Recovering From Leg Injury 101

Leg injuries are all too familiar; unfortunately, they are some of the most severe because they take so long to heal. For example, an ACL tear in the knee can sideline a person for a year or longer, depending on their fitness level. Some people never return to normal activity after a serious leg injury.

People hurt their legs all the time. We see high-impact leg injuries in sports like skiing, wakeboarding, basketball, soccer, and other strenuous activities. Other times, people hurt their legs after years of consistent running and face issues with their IT band, nagging shin splints, and other injuries.

Recovering from a leg injury is challenging, but there are things you can do to heal better and reduce your time on the couch. Fighting off inflation, getting proper care, and rest are all examples of basic injury best practices.

Here are some of the essential leg injury recovery tips you should try after you get hurt.

Talk to a Doctor

Anytime an injury is causing severe pain or is taking longer than you expected to heal, you should seek professional medical advice. A doctor can help direct you to the right procedures to understand the severity of your injuries and whether you need something like prescription drugs to speed the healing process.

For example, a physician can book you an appointment for an MRI to look inside your leg to see whether you’ve torn a muscle or ligament. Some leg injuries require surgery to heal fully, and getting the right procedure is the only way to get back to 100 percent.

Resting the Injury

One of the best things you can do to heal a leg injury is to rest the leg. If you sprain your knee, for instance, the last thing you want to do is keep playing active sports or running. Constant strain on the knee can slow the healing process or worsen the injury.

Instead, get some rest to let your body heal the area. Avoid using hurt muscles or putting unnecessary weight on the leg. You can wear crutches, use a wheelchair, or simply stop playing a sport like basketball until your leg feels better.

Ice Your Leg

Use ice to combat inflammation and slow any associated swelling. Fighting off inflammation is one of the most basic things you should do to recover from a leg injury. Use ice packs and ice the injury every 30 minutes or so.

Icing is most important in the hours or days after a leg injury, but it’s an effective tool you should use until you feel better. Buying ice packs is very easy; you can usually find them in pharmacies, grocery stores, or online.

Do your best to elevate the leg when you’re icing it to keep weight off the limb and slow the swelling process.

Use Compression to Heal Faster

Compression, along with rest and ice, reduces inflammation and helps you recover faster. Whether it’s a compression wrap or a tight knee brace, you should keep a healthy amount of pressure on the injury to avoid excess swelling that will slow you down and take longer to heal.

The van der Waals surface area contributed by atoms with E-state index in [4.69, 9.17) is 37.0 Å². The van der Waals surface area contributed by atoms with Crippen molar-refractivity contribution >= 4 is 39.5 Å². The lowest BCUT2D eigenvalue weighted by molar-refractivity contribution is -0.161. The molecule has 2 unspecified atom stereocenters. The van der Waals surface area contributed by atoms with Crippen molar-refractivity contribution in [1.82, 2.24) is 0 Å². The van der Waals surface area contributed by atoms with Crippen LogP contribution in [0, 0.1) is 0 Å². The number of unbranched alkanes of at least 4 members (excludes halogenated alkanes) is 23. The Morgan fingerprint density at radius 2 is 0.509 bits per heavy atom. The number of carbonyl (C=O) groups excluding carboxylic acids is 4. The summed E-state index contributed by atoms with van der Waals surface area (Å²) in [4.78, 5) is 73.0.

Return to Normal Activity Slowly

Leg injuries should be treated carefully, and people should avoid returning to sports and other intense activities too early. People constantly re-injure themselves by returning from leg injuries before they’re ready.

For example, tendons and ligaments in the knee take much longer to heal than muscles. Even if your leg feels fine, you may not be completely better. In the meantime, you should slowly work to strengthen the stabilizing muscles around any injured joint with slow exercises without too much weight.

When you do start to return to normal activities, you should do so slowly. If you’re a runner, start with light jogs and build from there in increments.

Try to Lose Excess Weight

Carrying around too much extra weight can make recovering from a leg injury much harder. The weight strains your muscles, joints, and bones, and it can cause more inflammation and slow the healing process.

While you’re recovering, focus on eating a healthier diet. You may also be able to do low-impact training like swimming that doesn’t stress the leg.

Losing weight is fantastic for overall health and improves your immune system for faster injury recovery.

Peptides & Injury Recovery

For years, researchers have been studying peptides and their healing properties. These short chains of amino acids trigger specific biological responses, and they’ve been shown in animal models to be effective at promoting healing, building muscle, and increasing bone density, among other benefits.

One healing peptide named KPV, for example, shows in animal research that it promotes homeostasis, reduces inflammation, and can reduce scar formation, which are all important aspects of recovering from certain leg injuries.

Final Thoughts

No one loves dealing with leg injuries, but they’re extremely common. The right approach to treatment and the appropriate amount of rest will help get you back on your feet or playing your favorite sport as quickly as possible. Following the basics will get you there sooner.

Be serious about recovery because it’s relatively easy to re-injure a leg. Unfortunately, legs can take months to heal after a serious strain or ligament tear. As always, talk to your doctor about the best possible treatments and follow a strict physical therapy regimen to strengthen your muscles and heal your body faster.